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NOLLYWOOD MADE ME - ANDY IKE

By NBF News
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Ike Andy
Andy Ike is a multi-talented actress, movie costumier, producer and fashion designer. Whether by accident or design, she is also a politician. AdaMazi, as colleagues fondly call her in the make-believe industry, in a chat with Saturday Sun, went down memory lane to recall her humble beginnings. She discusses how she got into the movie industry, her childhood experiences and her latest project. The project involves discovering, training and grooming the young ones into different aspects of the film industry. Excerpts:

How did you kick off your career in Nollywood?
When I was a little girl, I used to sing in the choir. We used to act for the church as well. Even in school, I was in the dramatic society. I always loved to mimic people. Acting has always been there for me. Therefore, I started acting before it became a commercial issue. Even before Living in Bondage, I acted in Okpuru Anyanwu, a television drama series shot in Igbo language and it was shown basically on Eastern Nigerian TV stations. A man called Pastor John introduced me to the television. That was how it started. It wasn't everybody that knew about it. But after Living in Bondage, I had the opportunity to be auditioned in Onitsha for a movie entitled, Judgment. I actually didn't set out to go for the audition. I only escorted a friend to the venue, but somehow, I was auditioned and was as well given a role. I acted a part in the movie and I did it very well.

You took a break for a while, guess acting was too challenging for you?

No, it was not, because, after Judgment, I also featured in a few other movies in Onitsha, such as Obiora, Forbidden, before I came down to Lagos and joined the train; because acting in the East wasn't paying at all. That was when I did Shame. It was the first English movie I did. Then I did Battle of Muzanga. I coordinated the Eastern part of the production. We stopped shooting Igbo films. Then if you didn't know anybody, you were a-nobody. You will go for auditions from Monday to Monday, there would be no show. By the time I moved to Lagos, the Isoko people held sway in the film industry. The Igbo brought the money, but the Isoko did the casting. After we did Silent Night, Chico Ejiro now called me and told me we did not have enough crew in the industry. He suggested that since I knew much about fashion, I should join the crew. Everybody wanted to be an actor and there weren't many movies then.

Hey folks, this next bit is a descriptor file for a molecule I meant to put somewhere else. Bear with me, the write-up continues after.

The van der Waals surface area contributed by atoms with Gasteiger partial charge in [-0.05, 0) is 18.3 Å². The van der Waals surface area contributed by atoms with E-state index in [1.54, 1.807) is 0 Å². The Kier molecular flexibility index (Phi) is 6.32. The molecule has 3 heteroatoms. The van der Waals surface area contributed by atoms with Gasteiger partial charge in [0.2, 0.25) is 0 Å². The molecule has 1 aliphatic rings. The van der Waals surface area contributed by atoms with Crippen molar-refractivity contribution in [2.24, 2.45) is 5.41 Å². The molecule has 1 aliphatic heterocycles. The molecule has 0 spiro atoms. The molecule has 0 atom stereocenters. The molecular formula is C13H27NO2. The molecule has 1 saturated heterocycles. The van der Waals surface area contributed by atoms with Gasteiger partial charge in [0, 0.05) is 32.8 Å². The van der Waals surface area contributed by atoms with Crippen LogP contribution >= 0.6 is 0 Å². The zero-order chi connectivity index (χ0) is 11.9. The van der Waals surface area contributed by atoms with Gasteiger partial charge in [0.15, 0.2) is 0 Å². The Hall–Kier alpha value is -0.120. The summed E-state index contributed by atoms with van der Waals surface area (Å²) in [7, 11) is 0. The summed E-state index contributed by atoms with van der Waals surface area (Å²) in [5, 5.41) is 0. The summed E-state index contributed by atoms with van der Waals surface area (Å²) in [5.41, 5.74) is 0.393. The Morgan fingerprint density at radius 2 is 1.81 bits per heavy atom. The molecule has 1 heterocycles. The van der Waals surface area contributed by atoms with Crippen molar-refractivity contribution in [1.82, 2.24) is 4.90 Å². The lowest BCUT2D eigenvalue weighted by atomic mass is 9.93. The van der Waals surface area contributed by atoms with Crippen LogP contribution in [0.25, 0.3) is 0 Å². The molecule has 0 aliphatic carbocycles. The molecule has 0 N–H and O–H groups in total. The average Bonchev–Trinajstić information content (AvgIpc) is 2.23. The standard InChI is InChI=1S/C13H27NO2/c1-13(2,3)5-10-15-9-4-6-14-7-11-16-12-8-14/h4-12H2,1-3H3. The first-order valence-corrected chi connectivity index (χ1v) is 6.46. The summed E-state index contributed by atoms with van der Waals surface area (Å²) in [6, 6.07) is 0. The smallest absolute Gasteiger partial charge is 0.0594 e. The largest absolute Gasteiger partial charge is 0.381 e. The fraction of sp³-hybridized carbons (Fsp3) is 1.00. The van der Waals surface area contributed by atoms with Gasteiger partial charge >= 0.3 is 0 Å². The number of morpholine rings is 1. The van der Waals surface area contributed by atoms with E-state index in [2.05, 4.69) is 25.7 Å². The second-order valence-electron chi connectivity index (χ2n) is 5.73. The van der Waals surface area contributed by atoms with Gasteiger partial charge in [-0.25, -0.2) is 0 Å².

Then you can audition for two weeks and rehearse for six months. Even at the end of the day, the movie would not be shot. So, when Chico suggested that I should go into make-up or costume section, I decided to go for costume. I became a costumier and the jobs were coming, but sometimes, I would dabble into acting. I was handling the two together. That is why you may not call me an A-list actress. But most of these A-list actresses passed through me. I helped some of them in getting their roles. I groomed some of them, as well. I left Nollywood for two years, just to answer a call to serve my home state. I was given an appointment as a member of a transition committee in my local government in Imo State. I am back to acting, though I dabble into costuming once in a while. Since I came back, I have been acting. You will not believe it. The jobs are coming here and there. I have done a couple of movies.

You are a graduate of Banking and Finance, why opting for acting rather than banking?

I would have been a designer, because I went to a fashion and designing school, though I studied Banking and Finance. I love fashion. I had a stint in modelling. Then I was slim and very pretty (Laugh). But acting turned out to be better for me and I was meeting many people. I was getting good things from acting, so I had to stick with it.

Would you say you are fashionable?
My style is being simple and wearing what fits the occasion; as well I'm not into loud colours or dressing, but I wear what I am comfortable in.

What inspirs you?